To fill in nail holes in drywall without the use of paint, try applying putty or drywall spackle, which is easy to use and can quickly disappear right into these small holes.
Add a sufficient amount of spackle on a putty knife, fill in the hole, and then use a damp cloth to smoothen it after 15 minutes of application.
To explore this topic further, we’ve listed down items that work well to fill nail holes in drywall and the necessary steps you need to follow.
Best Ways To Fill In Nail Holes
This is a type of putty you can use to fill in small holes and small cracks or other minor defects in drywall, wood and plasterboard surfaces. Usually, a spackling paste is composed of gypsum plaster derived from hydrated calcium sulfate and glue.
Step 1: Claw Hammer
Using the claw of a hammer, line it up with the nail and slide it upward until the nail fits into the claw, gently pull the nail until it pops out of the drywall. Save the nail, just in case you want to use it later.
Step 2: Spackling
Use a lightweight spackling because it isn’t as thick as a typical putty and it also doesn’t weigh as much. A lightweight putty will ensure that the wall will not have any harsh edges left, which will make your job a whole lot easier. Open the tub of lightweight spackle and dip the end of the putty knife into it to get an amount larger than the hole you want to fill.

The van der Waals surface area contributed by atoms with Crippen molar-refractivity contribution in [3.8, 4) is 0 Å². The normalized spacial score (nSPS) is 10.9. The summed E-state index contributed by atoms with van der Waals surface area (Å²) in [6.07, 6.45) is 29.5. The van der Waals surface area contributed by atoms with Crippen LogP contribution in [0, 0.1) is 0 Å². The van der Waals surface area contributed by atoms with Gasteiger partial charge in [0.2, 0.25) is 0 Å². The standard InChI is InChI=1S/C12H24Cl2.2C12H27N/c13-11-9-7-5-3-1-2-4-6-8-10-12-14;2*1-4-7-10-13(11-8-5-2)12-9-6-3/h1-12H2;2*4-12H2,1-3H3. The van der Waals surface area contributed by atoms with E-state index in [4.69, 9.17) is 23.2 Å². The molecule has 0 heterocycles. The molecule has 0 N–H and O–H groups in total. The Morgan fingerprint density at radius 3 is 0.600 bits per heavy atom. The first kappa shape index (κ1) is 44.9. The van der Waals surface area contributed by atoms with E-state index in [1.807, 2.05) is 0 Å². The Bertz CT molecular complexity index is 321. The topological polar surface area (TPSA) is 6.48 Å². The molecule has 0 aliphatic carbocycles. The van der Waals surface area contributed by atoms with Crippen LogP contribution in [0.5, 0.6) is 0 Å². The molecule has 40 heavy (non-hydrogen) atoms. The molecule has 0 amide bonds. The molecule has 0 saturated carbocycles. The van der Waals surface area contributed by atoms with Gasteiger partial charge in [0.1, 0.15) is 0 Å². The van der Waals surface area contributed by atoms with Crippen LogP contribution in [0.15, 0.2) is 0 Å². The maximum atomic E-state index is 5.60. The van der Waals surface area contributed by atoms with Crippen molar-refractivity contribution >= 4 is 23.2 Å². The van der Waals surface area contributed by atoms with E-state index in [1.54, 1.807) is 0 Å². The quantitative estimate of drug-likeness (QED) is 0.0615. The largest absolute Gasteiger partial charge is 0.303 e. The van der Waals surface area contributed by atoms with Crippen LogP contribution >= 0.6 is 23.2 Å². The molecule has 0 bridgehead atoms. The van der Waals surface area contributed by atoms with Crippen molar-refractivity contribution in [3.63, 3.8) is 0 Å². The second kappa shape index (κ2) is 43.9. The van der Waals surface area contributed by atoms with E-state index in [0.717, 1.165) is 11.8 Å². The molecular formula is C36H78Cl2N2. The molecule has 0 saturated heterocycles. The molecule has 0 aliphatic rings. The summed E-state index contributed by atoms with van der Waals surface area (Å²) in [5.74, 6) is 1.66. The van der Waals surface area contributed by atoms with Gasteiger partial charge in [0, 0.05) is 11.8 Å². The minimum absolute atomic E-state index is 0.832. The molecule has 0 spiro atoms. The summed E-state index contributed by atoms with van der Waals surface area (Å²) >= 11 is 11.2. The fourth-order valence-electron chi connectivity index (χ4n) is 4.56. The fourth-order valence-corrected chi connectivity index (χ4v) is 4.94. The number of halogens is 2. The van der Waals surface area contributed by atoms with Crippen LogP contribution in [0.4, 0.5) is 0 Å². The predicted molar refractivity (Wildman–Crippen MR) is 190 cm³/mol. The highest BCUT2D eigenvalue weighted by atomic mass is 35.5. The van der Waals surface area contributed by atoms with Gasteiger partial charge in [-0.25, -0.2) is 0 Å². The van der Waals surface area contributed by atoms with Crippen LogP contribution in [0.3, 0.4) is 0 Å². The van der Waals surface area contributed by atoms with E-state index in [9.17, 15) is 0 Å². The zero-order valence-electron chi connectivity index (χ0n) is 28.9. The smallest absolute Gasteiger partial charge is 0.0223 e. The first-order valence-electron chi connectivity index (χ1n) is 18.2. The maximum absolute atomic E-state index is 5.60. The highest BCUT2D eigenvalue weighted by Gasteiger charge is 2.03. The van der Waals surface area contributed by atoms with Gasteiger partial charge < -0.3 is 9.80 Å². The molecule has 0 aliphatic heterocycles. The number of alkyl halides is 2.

Once you have the right amount of spackle, put the knife just right above the nail hole and apply the spackle by dragging it downward. Focus on the hole as it should only have about 0.25 inches or 0.64 centimeters of spackle around it.
Step 3: Wipe Down
Scrape away the excess putty or simply use a damp cloth and wipe it down after 15 minutes of application, once the spackle has dried.
You can also sand the spackle with fine-grit sandpaper to make the plaster less noticeable. However, you have to make sure that the spackle is completely dry before doing this. Otherwise, you could over-sand and leave a dent in the surface area.
To fill nail holes in drywall without spending too much money, you can also use household items like flour and salt.
Step 1: Measure
Combine 4 tablespoons of flour and ⅓ tablespoons of salt.
Step 2: Blend
Blend the salt and flour together with a little primer to create a paste.
Step 3: Application
Apply the paste to the hole and allow it to fully dry.
Step 4: Sand
Sand the area with the use of fine-grit sandpaper or orbital sander until it is even with the surface of the drywall.
This is another household item you could use to fill nail holes in drywall without spending too much money.
Step 1: Mix With Asprin
Find a toothpaste with the same color as the wall and mix it with crushed aspirin tablets to create a paste.
Step 2: Application
Apply an appropriate amount directly into the nail hole and remove excess product with the use of a putty knife or a playing card.
This filler can help prevent cracking and makes the nail holes appear less noticeable.
While caulking is another good option for filling cracks and gaps in exterior surfaces, it is often not advisable for use when filling nail holes in drywall or surfaces made of wood. This is because it can shrink over time and leave a divot in the wall.